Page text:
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Social savings

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Title: Social savings  
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Social savings

Social savings is a growth accounting technique to evaluate the historical implications of new technology on economic growth.[1] Developed in the late 1950s by American economic historian and scientist Robert Fogel, the methodology works to estimate the cost-savings of the new technology compared with the next best alternative.[1] The first oral presentation was at the 1960 Purdue Cliometrics meeting, and the first published version was in the Journal of economic history in 1962.

A recent survey can be found in "economic and history: surveys in Cliometrics", edited by David Greasley and Les Oxley and published by Wiley-Blackwell in 2011. The relevant chapter is entitled "social savings" and is by Tim Leunig, London School of Economics. [1]


The amount of social savings (SS) may be calculated as

SS = (PT0 − PT1)T1

where PT0 is the price per unit of the alternative technology, PT1 is the price of the technology being evaluated, and T1 is the quantity processed by the technology being evaluated.[1] This saving in resource costs may be taken to be equal to the gain in real national income.[1] Two noted social savings applications include social savings analysis on the contribution of the railway to the 19th century economic growth and the impact of information technology to the 20th century economic growth.[1]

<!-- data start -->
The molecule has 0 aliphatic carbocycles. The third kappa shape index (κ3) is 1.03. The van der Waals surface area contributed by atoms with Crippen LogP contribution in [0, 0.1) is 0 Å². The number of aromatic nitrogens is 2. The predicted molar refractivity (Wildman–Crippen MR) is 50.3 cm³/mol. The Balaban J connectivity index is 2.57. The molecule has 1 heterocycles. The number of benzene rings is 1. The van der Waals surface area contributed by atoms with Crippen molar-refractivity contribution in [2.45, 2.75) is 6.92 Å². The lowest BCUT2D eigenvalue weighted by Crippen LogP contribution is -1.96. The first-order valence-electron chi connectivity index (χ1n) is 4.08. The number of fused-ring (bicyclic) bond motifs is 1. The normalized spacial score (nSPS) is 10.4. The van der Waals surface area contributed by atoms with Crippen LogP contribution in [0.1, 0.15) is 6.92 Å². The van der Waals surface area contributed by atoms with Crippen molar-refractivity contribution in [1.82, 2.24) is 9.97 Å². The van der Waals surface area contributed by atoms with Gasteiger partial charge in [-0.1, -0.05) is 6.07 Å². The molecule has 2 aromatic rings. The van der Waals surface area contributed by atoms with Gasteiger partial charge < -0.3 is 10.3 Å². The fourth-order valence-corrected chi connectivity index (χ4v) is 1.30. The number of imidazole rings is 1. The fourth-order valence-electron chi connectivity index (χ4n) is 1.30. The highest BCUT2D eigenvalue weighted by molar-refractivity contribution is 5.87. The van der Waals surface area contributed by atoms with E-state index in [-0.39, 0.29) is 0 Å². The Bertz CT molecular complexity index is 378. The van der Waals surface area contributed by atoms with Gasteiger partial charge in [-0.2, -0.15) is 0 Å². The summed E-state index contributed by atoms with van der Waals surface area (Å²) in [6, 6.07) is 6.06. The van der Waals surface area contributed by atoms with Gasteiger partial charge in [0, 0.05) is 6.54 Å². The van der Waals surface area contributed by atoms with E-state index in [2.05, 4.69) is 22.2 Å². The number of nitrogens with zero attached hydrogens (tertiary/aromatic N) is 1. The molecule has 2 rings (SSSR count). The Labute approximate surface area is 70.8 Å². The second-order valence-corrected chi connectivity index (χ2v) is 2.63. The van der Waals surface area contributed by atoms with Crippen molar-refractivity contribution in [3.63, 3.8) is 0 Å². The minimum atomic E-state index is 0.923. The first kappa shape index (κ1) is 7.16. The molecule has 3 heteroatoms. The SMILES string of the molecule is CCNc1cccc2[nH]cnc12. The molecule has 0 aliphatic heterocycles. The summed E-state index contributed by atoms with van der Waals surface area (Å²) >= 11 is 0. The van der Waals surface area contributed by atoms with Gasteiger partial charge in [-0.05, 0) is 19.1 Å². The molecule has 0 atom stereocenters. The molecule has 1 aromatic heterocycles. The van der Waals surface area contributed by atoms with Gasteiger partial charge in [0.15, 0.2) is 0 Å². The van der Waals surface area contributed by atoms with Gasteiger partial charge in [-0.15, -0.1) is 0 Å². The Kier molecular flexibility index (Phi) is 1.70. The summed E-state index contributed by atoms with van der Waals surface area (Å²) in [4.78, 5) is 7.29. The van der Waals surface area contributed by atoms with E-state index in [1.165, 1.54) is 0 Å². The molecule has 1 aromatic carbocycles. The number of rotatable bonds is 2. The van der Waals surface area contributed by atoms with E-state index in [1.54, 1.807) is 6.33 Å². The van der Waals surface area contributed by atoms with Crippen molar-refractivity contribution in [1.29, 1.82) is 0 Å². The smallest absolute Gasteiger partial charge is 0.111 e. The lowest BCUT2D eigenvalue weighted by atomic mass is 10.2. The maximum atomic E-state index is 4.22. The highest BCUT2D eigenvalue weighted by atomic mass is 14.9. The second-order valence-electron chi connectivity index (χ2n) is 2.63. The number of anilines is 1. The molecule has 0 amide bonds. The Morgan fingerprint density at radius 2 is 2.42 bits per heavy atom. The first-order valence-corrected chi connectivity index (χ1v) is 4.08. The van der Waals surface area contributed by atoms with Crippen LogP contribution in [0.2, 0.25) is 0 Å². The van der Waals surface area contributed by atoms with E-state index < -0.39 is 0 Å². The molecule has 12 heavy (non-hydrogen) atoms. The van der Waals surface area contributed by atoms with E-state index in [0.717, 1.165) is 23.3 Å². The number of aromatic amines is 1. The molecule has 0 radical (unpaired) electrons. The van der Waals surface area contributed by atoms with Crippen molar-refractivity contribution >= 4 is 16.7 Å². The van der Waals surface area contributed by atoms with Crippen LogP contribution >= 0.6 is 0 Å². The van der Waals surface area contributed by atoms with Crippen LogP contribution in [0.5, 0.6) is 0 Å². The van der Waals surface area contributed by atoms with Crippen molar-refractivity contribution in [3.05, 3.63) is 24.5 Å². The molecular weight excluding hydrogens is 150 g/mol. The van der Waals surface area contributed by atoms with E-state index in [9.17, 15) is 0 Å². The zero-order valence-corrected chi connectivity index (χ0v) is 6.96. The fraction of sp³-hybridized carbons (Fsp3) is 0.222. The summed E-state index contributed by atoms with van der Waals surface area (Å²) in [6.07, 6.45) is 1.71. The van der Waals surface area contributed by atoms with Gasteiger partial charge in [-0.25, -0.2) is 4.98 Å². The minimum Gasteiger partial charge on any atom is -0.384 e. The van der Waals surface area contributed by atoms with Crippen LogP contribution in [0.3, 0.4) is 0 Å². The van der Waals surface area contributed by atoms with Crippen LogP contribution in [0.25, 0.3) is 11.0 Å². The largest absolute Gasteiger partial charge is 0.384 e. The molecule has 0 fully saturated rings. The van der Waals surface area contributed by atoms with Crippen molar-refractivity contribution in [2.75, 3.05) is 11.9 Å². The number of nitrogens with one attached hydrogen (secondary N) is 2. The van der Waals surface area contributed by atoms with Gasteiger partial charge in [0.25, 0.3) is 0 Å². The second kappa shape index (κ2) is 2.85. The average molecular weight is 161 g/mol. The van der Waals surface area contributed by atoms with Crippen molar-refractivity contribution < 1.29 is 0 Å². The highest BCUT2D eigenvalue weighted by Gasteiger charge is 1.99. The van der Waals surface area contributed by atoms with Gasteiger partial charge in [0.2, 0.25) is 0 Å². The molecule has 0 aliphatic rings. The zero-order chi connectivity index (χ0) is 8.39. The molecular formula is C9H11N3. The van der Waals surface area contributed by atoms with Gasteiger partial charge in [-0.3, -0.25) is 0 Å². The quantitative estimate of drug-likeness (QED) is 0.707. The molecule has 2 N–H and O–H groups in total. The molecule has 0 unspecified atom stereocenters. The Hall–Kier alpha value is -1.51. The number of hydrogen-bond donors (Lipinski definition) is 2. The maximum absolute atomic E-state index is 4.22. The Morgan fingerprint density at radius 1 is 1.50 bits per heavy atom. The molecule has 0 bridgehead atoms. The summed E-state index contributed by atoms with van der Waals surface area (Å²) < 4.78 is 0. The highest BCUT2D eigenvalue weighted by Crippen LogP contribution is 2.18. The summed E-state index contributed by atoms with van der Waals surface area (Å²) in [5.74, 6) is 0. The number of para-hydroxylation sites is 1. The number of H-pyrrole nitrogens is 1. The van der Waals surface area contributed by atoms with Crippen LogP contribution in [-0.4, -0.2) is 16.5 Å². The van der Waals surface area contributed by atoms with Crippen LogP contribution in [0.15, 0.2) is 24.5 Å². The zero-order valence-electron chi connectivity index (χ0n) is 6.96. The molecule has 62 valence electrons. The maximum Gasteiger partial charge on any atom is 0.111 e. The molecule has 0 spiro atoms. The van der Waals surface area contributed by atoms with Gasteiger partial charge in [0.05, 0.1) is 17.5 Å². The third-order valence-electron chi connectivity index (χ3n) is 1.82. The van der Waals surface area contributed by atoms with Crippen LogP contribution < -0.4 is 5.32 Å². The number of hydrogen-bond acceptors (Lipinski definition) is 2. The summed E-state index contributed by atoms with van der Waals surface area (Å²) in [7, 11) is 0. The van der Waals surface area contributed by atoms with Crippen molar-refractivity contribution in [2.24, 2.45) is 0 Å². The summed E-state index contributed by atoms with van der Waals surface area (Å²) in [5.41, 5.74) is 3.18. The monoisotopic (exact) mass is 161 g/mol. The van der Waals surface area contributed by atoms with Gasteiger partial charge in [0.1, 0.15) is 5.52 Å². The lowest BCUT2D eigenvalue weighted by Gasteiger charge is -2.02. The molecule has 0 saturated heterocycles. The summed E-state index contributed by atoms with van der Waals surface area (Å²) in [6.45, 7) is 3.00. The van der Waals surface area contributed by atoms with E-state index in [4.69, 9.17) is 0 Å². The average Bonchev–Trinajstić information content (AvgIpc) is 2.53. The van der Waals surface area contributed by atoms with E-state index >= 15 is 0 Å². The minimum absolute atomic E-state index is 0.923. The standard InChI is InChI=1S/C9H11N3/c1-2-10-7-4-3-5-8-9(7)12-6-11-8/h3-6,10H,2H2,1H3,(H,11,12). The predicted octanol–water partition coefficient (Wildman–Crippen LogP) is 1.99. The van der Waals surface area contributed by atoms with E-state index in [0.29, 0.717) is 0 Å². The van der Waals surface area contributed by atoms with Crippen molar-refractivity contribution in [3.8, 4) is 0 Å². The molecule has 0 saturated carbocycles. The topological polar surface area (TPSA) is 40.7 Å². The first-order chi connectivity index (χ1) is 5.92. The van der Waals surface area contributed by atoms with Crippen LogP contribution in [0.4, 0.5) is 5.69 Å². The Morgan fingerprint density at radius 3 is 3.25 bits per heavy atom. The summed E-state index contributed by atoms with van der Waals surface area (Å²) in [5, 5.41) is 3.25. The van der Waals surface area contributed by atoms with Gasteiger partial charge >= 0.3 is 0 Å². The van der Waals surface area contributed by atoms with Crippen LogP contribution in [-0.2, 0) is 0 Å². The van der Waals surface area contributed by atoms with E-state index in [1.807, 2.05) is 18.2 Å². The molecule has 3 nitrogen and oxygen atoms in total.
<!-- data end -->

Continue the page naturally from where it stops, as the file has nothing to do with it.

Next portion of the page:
Railroads and American economic growth

Social savings both was introduced and applied to the railroads in a seminal book by economic historian and scientist Robert Fogel.[2][1] The social savings analysis involved using quantitative methods to imagine what the U.S. economy would have been like in 1890 if there were no railroads.[3] In the absence of railroads, freight transportation by rivers and canals would have been only moderately more expensive along most common routes. America’s canal waterway system might have been expanded and its roads might have been improved as the next best alternative; both of these improvements would reduce the social impact of the railroad.[3] Fogel concluded that the difference in cost (or "social savings") attributable to railroads was negligible - about 2.7% of GNP. This counterfactual history view was vastly different from views proffered by railroad historians and made a controversial name for cliometrics.


  1. ^ a b c d e f Crafts, Nicholas F. R. (July 2004) "Social Savings as a Measure of the Contribution of a New Technology to Economic Growth". Working Paper 06/04, Department of Economic History, London School of Economics.
  2. ^ Fogel R. (1964) Railroads and American Economic Growth: Essays in Econometric History, The Johns Hopkins University Press; 1st Edition. ISBN 0-8018-0201-6.
  3. ^ a b Railroads and American Economic Growth: Essays in Econometric History | Book Reviews | EH.Net
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